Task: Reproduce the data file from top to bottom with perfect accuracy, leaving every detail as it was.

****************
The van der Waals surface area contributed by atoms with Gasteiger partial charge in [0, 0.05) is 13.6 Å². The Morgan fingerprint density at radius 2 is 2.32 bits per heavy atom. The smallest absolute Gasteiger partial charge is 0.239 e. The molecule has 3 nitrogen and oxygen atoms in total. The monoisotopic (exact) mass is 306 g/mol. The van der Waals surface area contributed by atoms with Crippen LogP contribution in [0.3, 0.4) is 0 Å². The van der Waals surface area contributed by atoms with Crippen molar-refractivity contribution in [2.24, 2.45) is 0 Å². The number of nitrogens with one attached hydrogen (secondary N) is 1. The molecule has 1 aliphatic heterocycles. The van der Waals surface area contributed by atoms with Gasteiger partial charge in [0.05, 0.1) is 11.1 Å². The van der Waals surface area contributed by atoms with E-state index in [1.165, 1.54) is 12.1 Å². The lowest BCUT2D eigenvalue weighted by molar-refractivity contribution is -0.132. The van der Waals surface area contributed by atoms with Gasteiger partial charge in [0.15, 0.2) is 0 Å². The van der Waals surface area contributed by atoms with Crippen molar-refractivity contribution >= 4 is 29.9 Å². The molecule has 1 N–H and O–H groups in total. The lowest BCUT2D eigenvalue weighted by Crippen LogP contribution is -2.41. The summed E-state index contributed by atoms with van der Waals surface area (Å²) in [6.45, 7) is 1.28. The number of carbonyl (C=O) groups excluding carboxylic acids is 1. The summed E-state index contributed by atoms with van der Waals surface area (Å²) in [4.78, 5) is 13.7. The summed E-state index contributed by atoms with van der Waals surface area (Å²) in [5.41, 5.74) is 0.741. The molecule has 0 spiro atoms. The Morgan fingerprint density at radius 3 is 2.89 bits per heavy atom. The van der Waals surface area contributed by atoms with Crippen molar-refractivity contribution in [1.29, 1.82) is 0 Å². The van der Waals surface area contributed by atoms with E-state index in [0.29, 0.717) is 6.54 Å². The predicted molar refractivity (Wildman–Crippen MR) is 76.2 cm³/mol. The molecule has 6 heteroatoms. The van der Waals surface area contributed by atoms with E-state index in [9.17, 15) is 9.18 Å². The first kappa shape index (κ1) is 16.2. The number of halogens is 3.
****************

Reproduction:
The van der Waals surface area contributed by atoms with Gasteiger partial charge in [0, 0.05) is 13.6 Å². The Morgan fingerprint density at radius 2 is 2.32 bits per heavy atom. The smallest absolute Gasteiger partial charge is 0.239 e. The molecule has 3 nitrogen and oxygen atoms in total. The monoisotopic (exact) mass is 306 g/mol. The van der Waals surface area contributed by atoms with Crippen LogP contribution in [0.3, 0.4) is 0 Å². The van der Waals surface area contributed by atoms with Crippen molar-refractivity contribution in [2.24, 2.45) is 0 Å². The number of nitrogens with one attached hydrogen (secondary N) is 1. The molecule has 1 aliphatic heterocycles. The van der Waals surface area contributed by atoms with Gasteiger partial charge in [0.05, 0.1) is 11.1 Å². The van der Waals surface area contributed by atoms with E-state index in [1.165, 1.54) is 12.1 Å². The lowest BCUT2D eigenvalue weighted by molar-refractivity contribution is -0.132. The van der Waals surface area contributed by atoms with Gasteiger partial charge in [0.15, 0.2) is 0 Å². The van der Waals surface area contributed by atoms with Crippen molar-refractivity contribution >= 4 is 29.9 Å². The molecule has 1 N–H and O–H groups in total. The lowest BCUT2D eigenvalue weighted by Crippen LogP contribution is -2.41. The summed E-state index contributed by atoms with van der Waals surface area (Å²) in [6.45, 7) is 1.28. The number of carbonyl (C=O) groups excluding carboxylic acids is 1. The summed E-state index contributed by atoms with van der Waals surface area (Å²) in [4.78, 5) is 13.7. The summed E-state index contributed by atoms with van der Waals surface area (Å²) in [5.41, 5.74) is 0.741. The molecule has 0 spiro atoms. The Morgan fingerprint density at radius 3 is 2.89 bits per heavy atom. The van der Waals surface area contributed by atoms with Crippen molar-refractivity contribution in [1.29, 1.82) is 0 Å². The van der Waals surface area contributed by atoms with E-state index in [0.29, 0.717) is 6.54 Å². The predicted molar refractivity (Wildman–Crippen MR) is 76.2 cm³/mol. The molecule has 6 heteroatoms. The van der Waals surface area contributed by atoms with E-state index in [9.17, 15) is 9.18 Å². The first kappa shape index (κ1) is 16.2. The number of halogens is 3.